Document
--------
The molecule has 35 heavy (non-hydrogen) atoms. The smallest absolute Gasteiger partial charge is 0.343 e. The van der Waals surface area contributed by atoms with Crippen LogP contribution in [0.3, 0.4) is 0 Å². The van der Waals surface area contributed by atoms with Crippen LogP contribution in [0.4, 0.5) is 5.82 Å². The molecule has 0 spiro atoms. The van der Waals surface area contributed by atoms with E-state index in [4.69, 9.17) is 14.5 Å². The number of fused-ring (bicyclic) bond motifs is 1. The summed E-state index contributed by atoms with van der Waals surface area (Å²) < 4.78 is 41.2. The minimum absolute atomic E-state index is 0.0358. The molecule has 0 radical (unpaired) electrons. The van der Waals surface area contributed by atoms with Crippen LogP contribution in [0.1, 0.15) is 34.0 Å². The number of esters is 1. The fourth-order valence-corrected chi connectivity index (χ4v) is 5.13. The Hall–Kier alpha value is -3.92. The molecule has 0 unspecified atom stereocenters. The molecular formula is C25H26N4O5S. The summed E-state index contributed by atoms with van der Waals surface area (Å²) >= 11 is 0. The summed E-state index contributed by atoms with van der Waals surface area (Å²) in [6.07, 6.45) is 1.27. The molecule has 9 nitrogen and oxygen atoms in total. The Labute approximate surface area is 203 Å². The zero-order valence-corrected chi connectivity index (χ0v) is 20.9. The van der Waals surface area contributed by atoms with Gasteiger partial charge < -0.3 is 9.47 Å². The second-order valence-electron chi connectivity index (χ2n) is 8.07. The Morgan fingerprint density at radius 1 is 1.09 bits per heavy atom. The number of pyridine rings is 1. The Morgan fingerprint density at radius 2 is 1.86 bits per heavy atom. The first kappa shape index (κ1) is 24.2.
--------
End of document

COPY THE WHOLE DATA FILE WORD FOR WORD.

The molecule has 35 heavy (non-hydrogen) atoms. The smallest absolute Gasteiger partial charge is 0.343 e. The van der Waals surface area contributed by atoms with Crippen LogP contribution in [0.3, 0.4) is 0 Å². The van der Waals surface area contributed by atoms with Crippen LogP contribution in [0.4, 0.5) is 5.82 Å². The molecule has 0 spiro atoms. The van der Waals surface area contributed by atoms with E-state index in [4.69, 9.17) is 14.5 Å². The number of fused-ring (bicyclic) bond motifs is 1. The summed E-state index contributed by atoms with van der Waals surface area (Å²) < 4.78 is 41.2. The minimum absolute atomic E-state index is 0.0358. The molecule has 0 radical (unpaired) electrons. The van der Waals surface area contributed by atoms with Crippen LogP contribution in [0.1, 0.15) is 34.0 Å². The number of esters is 1. The fourth-order valence-corrected chi connectivity index (χ4v) is 5.13. The Hall–Kier alpha value is -3.92. The molecule has 0 unspecified atom stereocenters. The molecular formula is C25H26N4O5S. The summed E-state index contributed by atoms with van der Waals surface area (Å²) >= 11 is 0. The summed E-state index contributed by atoms with van der Waals surface area (Å²) in [6.07, 6.45) is 1.27. The molecule has 9 nitrogen and oxygen atoms in total. The Labute approximate surface area is 203 Å². The zero-order valence-corrected chi connectivity index (χ0v) is 20.9. The van der Waals surface area contributed by atoms with Gasteiger partial charge < -0.3 is 9.47 Å². The second-order valence-electron chi connectivity index (χ2n) is 8.07. The Morgan fingerprint density at radius 1 is 1.09 bits per heavy atom. The number of pyridine rings is 1. The Morgan fingerprint density at radius 2 is 1.86 bits per heavy atom. The first kappa shape index (κ1) is 24.2.